violation in Cook’s case was not established until a year and a half after Cook’s criminal trial — when, in Cook v. Rowland, the Alaska Supreme Court held that the superior court should have set aside the default judgement.
Under this reasoning, a criminal defendant’s Sixth Amendment rights would be violated by any judgement or order in any proceeding if that judgement or order deprived the defendant of the funds necessary to hire a private attorney in a pending criminal case, and if the judgement or order was later overturned for any reason in a subsequent appeal, or in a motion for relief from the judgement.Page 11
Thus, under Cook’s view of this issue, any judgement directing a person to pay damages for a breach of contract, or to pay back taxes and penalties, or even to pay a fine as punishment for an unrelated crime, would be deemed an abridgement of that person’s Sixth Amendment right to counsel of choice in a pending criminal case if (1) the person was forced to satisfy the judgement (or, at least, forced to sequester funds to pay the judgement), and (2) the person’s lack of funds prevented the person from hiring a private attorney in the criminal case, or at least the particular private attorney the person would otherwise have chosen, and then (3) the money judgement was later overturned because of a procedural error, or a mistaken evidentiary ruling, or an improper jury instruction.
In terms of guaranteeing a defendant’s right to hire the counsel of their choosing in a criminal prosecution, the types of legal error described in the preceding paragraph, and the consequent reversal of the money judgements, would be wholly fortuitous.
When a judge presiding over a civil case makes a ruling on a matter of procedure or evidence, or makes a ruling as to how the jury should be instructed, the judge is normally trying to adjudicate the matter before the court — and not thinking about the possibility that, if a money judgement is ultimately entered against the defendant at the end of the proceeding, this money judgement might hinder or prevent the defendant from hiring their counsel of choice in a separate criminal case. Moreover, even if the judge presiding over the defendant’scriminal case was aware of the civil case (which is by no means assured), the judge in the criminal case would have no way of influencing the other judge’s rulings, nor any way of knowing whether the other judge’s rulings would be attacked on appeal — and, if attacked, whether those rulings would be upheld or overturned on appeal.Page 12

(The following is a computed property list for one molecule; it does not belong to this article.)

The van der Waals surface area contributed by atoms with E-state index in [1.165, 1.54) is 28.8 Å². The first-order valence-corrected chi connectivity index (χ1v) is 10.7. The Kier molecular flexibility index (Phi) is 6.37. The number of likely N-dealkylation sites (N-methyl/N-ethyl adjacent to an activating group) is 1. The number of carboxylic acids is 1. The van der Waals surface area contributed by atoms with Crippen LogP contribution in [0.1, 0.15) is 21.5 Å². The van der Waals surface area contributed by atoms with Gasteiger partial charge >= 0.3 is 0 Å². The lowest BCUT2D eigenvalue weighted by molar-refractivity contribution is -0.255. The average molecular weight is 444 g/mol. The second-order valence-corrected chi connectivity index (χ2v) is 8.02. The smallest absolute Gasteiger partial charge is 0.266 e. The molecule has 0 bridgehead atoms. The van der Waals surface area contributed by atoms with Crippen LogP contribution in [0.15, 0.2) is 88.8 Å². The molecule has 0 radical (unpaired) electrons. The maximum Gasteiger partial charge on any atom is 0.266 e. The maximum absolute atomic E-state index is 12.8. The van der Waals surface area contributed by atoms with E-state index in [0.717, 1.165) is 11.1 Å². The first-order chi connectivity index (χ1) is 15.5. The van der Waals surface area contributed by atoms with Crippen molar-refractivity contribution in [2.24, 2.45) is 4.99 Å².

We conclude that it is illogical and unfair to overturn a criminal conviction under such circumstances, and we do not believe that theSixth Amendment calls for such a result.
The “structural error” approach taken by the United States Supreme Court in United States v. Gonzalez-Lopez[fn12] and by the Alaska Supreme Court in McKinnon v. State[fn13] is premised on the assumption that the rule of structural error will have a deterrent effect — that it will cause judges to be extremely cautious whenever they are considering a ruling that will prevent a defendant from employing the attorney of their choosing in a criminal case. But this assumption makes sense only when (1) the challenged ruling is made by a judge who is aware of the effect that the ruling will have on the defendant’s ability to employ their chosen attorney, and only when (2) the effect of the ruling on the defendant’s ability to employ the attorney is a factor that is legally relevant to the judge’s decision.
In Cook’s case, even though the superior court’s ruling effectively prevented Cook from paying the attorney’s retainer, this consequence was irrelevant to the court’s decision — irrelevant to the question of whether Cook had demonstrated good cause for his failure to file a timely response to the wrongful death lawsuit.
Accordingly, we hold that Judge Smith committed error when he granted post-conviction relief to Cook in this case.Page 13
The judgement rendered by the superior court in Cook’s post-conviction relief litigation is REVERSED.
[fn1] See Cook v. Rowland, 49 P.3d 262, 263 (Alaska 2002).
[fn2] Id. at 263-64.
[fn3] Id. at 264.
[fn4] This Court affirmed Cook’s conviction on direct appeal:Cook v. State, Alaska App. Memorandum Opinion No. 4847 (March 31, 2004), 2004 WL 719771.
[fn5] Cook v. Rowland, 49 P.3d at 264-65.
[fn6] Id. at 266.
[fn7] Id. at 266-67.
[fn8] United States v. Gonzalez-Lopez, 548 U.S. 140, 148, 150-51;126 S.Ct. 2557, 2563-65; 165 L.E.2d 409 (2006); McKinnon v.State, 526 P.2d 18, 23-24 (Alaska 1974).
[fn9] Gonzalez-Lopez, 548 U.S. at 144, 126 S.Ct. at 2561;Caplin Drysdale, Chartered v. United States,491 U.S. 617, 624-625; 109 S.Ct. 2646, 2652; 105 L.Ed.2d 528 (1989);Wheat v. United States, 486 U.S. 153, 159; 108 S.Ct. 1692, 1697;100 L.Ed.2d 140 (1988).
[fn10] Brothers v. Kern,64 Cal.Rptr.3d 239, 249-250 (Cal. App. 2007).
[fn11] This statute authorizes a person convicted of a crime to seek post-conviction relief on the ground that “there exists evidence of material facts, not previously presented and heard by the court, that requires vacation of the [person’s] conviction or sentence in the interest of justice”.
[fn12] 548 U.S. 140, 148, 150-51; 126 S.Ct. 2557, 2563, 2564-65;165 L.E.2d 409 (2006).
[fn13] 526 P.2d 18, 23-24 (Alaska 1974).Page 1